On Into The Millennium

Last year, it was so new; so hard to get used to - the 21st century. A year later, the 20th century seems a long time ago.

Last year, the retail market was flush: the birth of new markets and the re-birth of others continued from the year before. The retail centers of New York just kept getting bigger and better. It was, indeed, the most vibrant and active retail market in the world.

And now, a year later, dark clouds have appeared on the horizon of what was an incredibly rosy future. Of course, the prophets of gloom and doom are out in full force, forecasting all manner of unpleasant things. But, I don't think so, I think that there is a still a lot out there to be glad about - ever the Pollyanna.

The economy has already experienced eight months of moderation, and my feeling is that this trend will continue for a short time, to be followed by an increasing expansion - assuming that the Federal Reserve continues to lower rates.

It is not in the best interest of the new administration to see the economy nosedive. It will make every effort to ensure a smooth recovery and a quick end to the current downturn. This will be done through stimuli, such as tax cuts.

The real estate industry, especially in New York, has been fortunate to remain strong, while a good part of the economy, such as autos, dot coms, and hotel occupancy, for example, turned sharply lower.

New York City, because of its special nature - the Capital of the World - will prevail as a mecca for business: the place to have a location, i.e. a flagship store, here. The market is still vibrant.

The City Comptroller's report suggests a slow growth, and although I'm not an expert in the arcane world of fiscal assumptions, it is my opinion that the
Real Estate Industry will perform better than others, due to a continued will
demand for space by everyone and anyone who is somebody to be here.

Because of the City's increasing dominance as the fashion center of the world: the paradigm and arbiter of taste and style - many companies express an almost fanatical desire to be represented here. I anticipate that even if sales aren't great, retailers still must be here. The magic number, average, anywhere, even in the East River, is $100 per square foot.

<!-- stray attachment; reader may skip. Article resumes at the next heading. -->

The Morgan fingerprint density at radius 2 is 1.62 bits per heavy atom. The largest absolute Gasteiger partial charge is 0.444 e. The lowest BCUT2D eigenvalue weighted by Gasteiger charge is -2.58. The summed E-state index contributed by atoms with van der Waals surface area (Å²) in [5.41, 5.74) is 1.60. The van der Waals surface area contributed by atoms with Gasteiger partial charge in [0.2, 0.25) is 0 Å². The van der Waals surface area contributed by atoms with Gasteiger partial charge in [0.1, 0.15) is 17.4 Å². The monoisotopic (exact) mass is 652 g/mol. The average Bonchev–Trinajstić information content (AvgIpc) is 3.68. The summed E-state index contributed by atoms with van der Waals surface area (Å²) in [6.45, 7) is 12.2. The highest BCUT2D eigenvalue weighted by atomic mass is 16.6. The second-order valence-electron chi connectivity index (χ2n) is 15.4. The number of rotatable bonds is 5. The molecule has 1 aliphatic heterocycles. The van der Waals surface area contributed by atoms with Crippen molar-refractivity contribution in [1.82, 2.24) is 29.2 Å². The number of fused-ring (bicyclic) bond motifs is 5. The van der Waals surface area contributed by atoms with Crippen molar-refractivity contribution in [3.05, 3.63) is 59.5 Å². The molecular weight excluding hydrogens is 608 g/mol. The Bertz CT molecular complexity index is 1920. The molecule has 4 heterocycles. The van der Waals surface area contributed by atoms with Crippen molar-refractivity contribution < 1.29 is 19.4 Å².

In the Financial District, or New Downtown, there may be consolidations, mergers, layoffs. But that may not be that bad after all - more space will become available for others. And after all, because the area is increasingly residential, the shock won't be as great.

Fashion retail is back, better than ever. Last year was a banner year: uptown moved downtown; downtown moved up, and more and more fashion retailers set up shop in New York City.

Fifth Avenue returned to its former glory. It lost Bugs Bunny and gained Louis Vuitton and more Louis Vuitton, plus a brand-new Gucci store. Club Monaco arrived, Cole Hann expanded, and Hugo Boss, Escada, and Hickey Freeman are coming to Fifth. Kenneth Cole has opened his first "concept store" on the Avenue.

Fifty-seventh Street became a street of elegance and chic again. The Street, between Fifth and Madison Avenues is the most expensive stretch of retail space in the world. One finds Van Cleef & Arpels, Tiffany & Co., Bulgari, Louis Vuitton, Tourneau, a new expanded Burberry, Chanel, a bigger Prada, and Christian Dior on Fifty-seventh Street. Jil Sander will be there soon, as well.

The Golden Mile, Madison Avenue, just got longer and longer: Selima Optique moved uptown to Madison Avenue, as did Creed and Anne Fontaine. Michael Kors, Carolina Herrera, Steuben, and Celine opened on Madison. Saint Laurent and Ungaro expanded. Coming soon, Dolce & Gabbana. Vera Wang is opening another store across from herself on the Avenue. More sparkle was added to the Gold with the addition of the jewelers: Graff, Chatila, and Links of London.